Trivium Education

‘In medieval universities, the trivium comprised the three subjects that were taught first: grammar, logic, and rhetoric. The word is a Latin term meaning “the three ways” or “the three roads” forming the foundation of a medieval liberal arts education. This study was preparatory for the quadrivium, which consists of geometry, arithmetic, astronomy, and music. Combining the trivium and quadrivium results in the seven liberal arts of classical study. The trivium is implicit in the De nuptiis of Martianus Capella, although the term was not used until the Carolingian era when it was coined in imitation of the earlier quadrivium.[1] It was later systematized in part by Petrus Ramus as an essential part of Ramism. Logic, grammar, and rhetoric were very important for a classical education, as clearly explained in Plato’s dialogues. The three together were defined into one word in the Middle Ages, but the tradition of learning these three first was well established in Plato’s time, or even earlier.’

‘Throw your television out of your house and dedicate more of your time to expanding your mind. If you have time, try to read about the Trivium. This will empower you more. For more details visit this excellent and dedicated website:’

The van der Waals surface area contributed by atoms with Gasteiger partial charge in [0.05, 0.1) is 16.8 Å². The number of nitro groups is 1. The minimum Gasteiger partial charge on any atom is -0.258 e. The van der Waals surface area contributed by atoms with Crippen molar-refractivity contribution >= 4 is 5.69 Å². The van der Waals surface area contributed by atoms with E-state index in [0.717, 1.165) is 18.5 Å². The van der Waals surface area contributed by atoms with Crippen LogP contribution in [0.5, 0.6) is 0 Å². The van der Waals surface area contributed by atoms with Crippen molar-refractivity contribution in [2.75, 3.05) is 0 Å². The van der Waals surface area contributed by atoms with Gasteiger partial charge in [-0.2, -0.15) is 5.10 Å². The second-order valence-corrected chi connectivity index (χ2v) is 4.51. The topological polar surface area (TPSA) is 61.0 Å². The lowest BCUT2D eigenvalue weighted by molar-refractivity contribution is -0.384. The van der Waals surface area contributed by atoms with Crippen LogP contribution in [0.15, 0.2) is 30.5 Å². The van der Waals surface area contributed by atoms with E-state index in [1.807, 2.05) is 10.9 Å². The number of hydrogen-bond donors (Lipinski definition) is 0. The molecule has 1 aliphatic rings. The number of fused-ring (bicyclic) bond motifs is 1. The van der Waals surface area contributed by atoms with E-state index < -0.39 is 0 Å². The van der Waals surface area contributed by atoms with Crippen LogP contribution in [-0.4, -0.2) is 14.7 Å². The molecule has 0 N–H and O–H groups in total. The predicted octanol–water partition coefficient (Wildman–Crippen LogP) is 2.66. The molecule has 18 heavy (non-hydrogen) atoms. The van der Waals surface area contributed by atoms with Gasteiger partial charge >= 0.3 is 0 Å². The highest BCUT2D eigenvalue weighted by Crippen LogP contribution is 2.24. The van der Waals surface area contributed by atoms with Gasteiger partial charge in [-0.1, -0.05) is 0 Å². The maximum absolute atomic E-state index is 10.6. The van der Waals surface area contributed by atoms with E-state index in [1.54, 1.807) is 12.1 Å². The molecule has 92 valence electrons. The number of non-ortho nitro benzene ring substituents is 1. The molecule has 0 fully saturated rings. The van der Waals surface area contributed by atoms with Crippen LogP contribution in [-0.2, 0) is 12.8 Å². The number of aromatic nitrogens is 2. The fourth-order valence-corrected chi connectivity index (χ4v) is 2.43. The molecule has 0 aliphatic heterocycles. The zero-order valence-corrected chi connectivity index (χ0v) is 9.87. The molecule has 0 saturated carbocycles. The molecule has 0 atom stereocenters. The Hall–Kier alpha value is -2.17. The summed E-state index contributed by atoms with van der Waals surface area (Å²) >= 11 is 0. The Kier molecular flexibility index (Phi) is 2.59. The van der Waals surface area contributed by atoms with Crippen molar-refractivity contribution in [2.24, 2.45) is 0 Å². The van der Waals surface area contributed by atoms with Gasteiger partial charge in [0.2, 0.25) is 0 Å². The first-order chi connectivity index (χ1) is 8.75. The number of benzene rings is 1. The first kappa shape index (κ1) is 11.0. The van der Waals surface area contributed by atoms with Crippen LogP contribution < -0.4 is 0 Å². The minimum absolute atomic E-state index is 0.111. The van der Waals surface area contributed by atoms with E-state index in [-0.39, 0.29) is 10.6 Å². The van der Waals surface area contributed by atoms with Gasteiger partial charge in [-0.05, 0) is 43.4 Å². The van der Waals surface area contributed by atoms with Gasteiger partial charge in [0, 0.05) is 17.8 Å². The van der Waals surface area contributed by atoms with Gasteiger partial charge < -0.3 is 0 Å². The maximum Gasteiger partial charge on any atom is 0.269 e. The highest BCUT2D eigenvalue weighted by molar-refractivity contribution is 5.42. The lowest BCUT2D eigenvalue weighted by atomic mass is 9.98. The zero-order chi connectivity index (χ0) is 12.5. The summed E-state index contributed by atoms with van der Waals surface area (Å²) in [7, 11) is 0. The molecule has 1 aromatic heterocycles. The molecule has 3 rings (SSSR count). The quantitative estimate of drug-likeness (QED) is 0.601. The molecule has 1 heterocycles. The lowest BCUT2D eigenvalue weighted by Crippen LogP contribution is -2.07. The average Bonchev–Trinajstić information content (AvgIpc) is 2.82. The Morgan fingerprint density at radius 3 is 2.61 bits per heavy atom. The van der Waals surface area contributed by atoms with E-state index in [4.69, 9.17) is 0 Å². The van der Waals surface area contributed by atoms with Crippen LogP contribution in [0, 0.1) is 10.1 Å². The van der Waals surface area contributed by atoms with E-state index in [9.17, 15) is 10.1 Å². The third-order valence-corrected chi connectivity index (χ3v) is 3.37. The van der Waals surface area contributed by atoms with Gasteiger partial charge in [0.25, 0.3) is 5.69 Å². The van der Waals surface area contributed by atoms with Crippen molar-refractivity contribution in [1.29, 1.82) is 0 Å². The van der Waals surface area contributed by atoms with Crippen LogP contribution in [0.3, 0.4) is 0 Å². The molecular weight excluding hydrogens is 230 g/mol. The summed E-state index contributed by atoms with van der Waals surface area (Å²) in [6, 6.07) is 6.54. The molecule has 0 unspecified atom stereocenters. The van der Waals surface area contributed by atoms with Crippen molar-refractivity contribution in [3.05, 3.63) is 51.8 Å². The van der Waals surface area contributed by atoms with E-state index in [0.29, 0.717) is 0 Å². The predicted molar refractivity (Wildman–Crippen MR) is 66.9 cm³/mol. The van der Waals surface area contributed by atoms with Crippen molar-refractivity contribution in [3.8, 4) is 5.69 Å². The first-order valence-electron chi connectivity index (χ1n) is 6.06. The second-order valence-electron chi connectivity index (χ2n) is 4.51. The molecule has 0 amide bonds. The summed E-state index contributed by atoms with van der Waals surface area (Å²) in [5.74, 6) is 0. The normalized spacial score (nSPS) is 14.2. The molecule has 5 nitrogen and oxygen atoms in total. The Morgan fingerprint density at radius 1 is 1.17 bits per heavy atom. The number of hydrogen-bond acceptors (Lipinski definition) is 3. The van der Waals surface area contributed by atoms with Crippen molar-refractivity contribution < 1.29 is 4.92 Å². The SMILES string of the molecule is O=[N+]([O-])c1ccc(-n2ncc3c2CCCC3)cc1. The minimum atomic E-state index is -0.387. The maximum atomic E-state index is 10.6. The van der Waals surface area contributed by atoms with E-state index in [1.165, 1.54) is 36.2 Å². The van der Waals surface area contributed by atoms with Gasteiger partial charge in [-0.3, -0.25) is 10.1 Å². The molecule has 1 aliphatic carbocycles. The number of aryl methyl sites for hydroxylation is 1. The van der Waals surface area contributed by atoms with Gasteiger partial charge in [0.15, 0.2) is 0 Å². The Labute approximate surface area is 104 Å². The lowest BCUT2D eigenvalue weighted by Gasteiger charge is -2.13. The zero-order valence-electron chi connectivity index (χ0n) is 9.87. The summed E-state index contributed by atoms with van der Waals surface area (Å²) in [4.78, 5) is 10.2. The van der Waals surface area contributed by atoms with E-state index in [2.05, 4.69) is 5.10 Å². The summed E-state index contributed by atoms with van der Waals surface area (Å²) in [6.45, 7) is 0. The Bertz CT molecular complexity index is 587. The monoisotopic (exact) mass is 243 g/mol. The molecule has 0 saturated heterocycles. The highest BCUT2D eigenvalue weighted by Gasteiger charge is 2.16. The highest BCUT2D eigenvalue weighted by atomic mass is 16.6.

Crowley On Education

My dear son,

 This is the first letter that your father has ever written to you, so you can imagine that it will be very important, and you should keep it and lay it by your heart.

First of all, let me tell you how intensely happy your reappearance has made me.  I feel that I must devote a great deal of my time to watching over your career.  I was very pleased to hear that you had decided to learn to read, and that, of course, means learning to write.  A word of warning about this.  In these last years, children have been taught to write script, as they call it, which is a very bad thing.  You must write in such a way that it impresses your personality on the reader.

On top of that, I wanted to tell you something about yourself.  One of your Ancestors was Duke of a place called La Querouaille in Brittany, and came over to England with the Duke of Richmond, who was the original heir to the English throne, to help him turn out the usurper, known to history as Richard III.  Since then, our family has made its mark on the world on several occasions, though never anything very brilliant.   Now, I want you to take this very seriously.  I want you to be very proud of yourself for belonging to such a family.  Owing to the French Revolution and various other catastrophes, the Dukedom is no longer in existence legally, but morally it is so, and I want you to learn to behave as a Duke would behave.  You must be high-minded, generous, noble, and, above all, without fear.  For that last reason, you must never tell a lie, for to do so shows that you are afraid of the person to whom you tell it, and I want you to be afraid of nobody.  I think that is all about now.